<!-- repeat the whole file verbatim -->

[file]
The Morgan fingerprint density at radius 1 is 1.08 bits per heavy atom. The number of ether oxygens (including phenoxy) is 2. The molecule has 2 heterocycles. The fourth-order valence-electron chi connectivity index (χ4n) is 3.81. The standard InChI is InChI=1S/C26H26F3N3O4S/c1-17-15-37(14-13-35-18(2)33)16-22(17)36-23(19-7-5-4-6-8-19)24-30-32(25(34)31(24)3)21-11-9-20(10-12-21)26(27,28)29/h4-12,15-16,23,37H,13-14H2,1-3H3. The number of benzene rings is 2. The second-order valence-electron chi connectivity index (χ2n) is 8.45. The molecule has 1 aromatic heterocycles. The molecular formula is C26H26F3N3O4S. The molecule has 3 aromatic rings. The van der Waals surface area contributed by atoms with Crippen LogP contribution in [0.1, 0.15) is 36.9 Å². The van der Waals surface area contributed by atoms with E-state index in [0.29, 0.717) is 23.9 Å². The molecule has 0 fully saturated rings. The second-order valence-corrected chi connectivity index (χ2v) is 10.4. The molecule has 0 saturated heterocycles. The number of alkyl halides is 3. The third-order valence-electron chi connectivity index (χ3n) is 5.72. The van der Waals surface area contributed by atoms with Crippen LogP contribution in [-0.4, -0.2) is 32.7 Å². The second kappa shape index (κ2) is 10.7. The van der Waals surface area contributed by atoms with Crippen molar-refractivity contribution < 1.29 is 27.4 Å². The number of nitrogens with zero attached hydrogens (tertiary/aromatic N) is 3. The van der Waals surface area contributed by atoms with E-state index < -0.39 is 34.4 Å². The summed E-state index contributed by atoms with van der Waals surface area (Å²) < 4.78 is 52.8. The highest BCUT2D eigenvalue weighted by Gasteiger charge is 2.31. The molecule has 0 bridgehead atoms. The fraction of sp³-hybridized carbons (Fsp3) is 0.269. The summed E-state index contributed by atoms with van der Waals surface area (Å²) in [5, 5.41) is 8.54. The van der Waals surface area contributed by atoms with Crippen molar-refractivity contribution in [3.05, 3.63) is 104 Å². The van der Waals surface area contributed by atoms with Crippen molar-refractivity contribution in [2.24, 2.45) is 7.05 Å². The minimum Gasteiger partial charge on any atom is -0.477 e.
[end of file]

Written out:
The Morgan fingerprint density at radius 1 is 1.08 bits per heavy atom. The number of ether oxygens (including phenoxy) is 2. The molecule has 2 heterocycles. The fourth-order valence-electron chi connectivity index (χ4n) is 3.81. The standard InChI is InChI=1S/C26H26F3N3O4S/c1-17-15-37(14-13-35-18(2)33)16-22(17)36-23(19-7-5-4-6-8-19)24-30-32(25(34)31(24)3)21-11-9-20(10-12-21)26(27,28)29/h4-12,15-16,23,37H,13-14H2,1-3H3. The number of benzene rings is 2. The second-order valence-electron chi connectivity index (χ2n) is 8.45. The molecule has 1 aromatic heterocycles. The molecular formula is C26H26F3N3O4S. The molecule has 3 aromatic rings. The van der Waals surface area contributed by atoms with Crippen LogP contribution in [0.1, 0.15) is 36.9 Å². The van der Waals surface area contributed by atoms with E-state index in [0.29, 0.717) is 23.9 Å². The molecule has 0 fully saturated rings. The second-order valence-corrected chi connectivity index (χ2v) is 10.4. The molecule has 0 saturated heterocycles. The number of alkyl halides is 3. The third-order valence-electron chi connectivity index (χ3n) is 5.72. The van der Waals surface area contributed by atoms with Crippen LogP contribution in [-0.4, -0.2) is 32.7 Å². The second kappa shape index (κ2) is 10.7. The van der Waals surface area contributed by atoms with Crippen molar-refractivity contribution < 1.29 is 27.4 Å². The number of nitrogens with zero attached hydrogens (tertiary/aromatic N) is 3. The van der Waals surface area contributed by atoms with E-state index < -0.39 is 34.4 Å². The summed E-state index contributed by atoms with van der Waals surface area (Å²) < 4.78 is 52.8. The highest BCUT2D eigenvalue weighted by Gasteiger charge is 2.31. The molecule has 0 bridgehead atoms. The fraction of sp³-hybridized carbons (Fsp3) is 0.269. The summed E-state index contributed by atoms with van der Waals surface area (Å²) in [5, 5.41) is 8.54. The van der Waals surface area contributed by atoms with Crippen molar-refractivity contribution in [3.05, 3.63) is 104 Å². The van der Waals surface area contributed by atoms with Crippen molar-refractivity contribution in [2.24, 2.45) is 7.05 Å². The minimum Gasteiger partial charge on any atom is -0.477 e.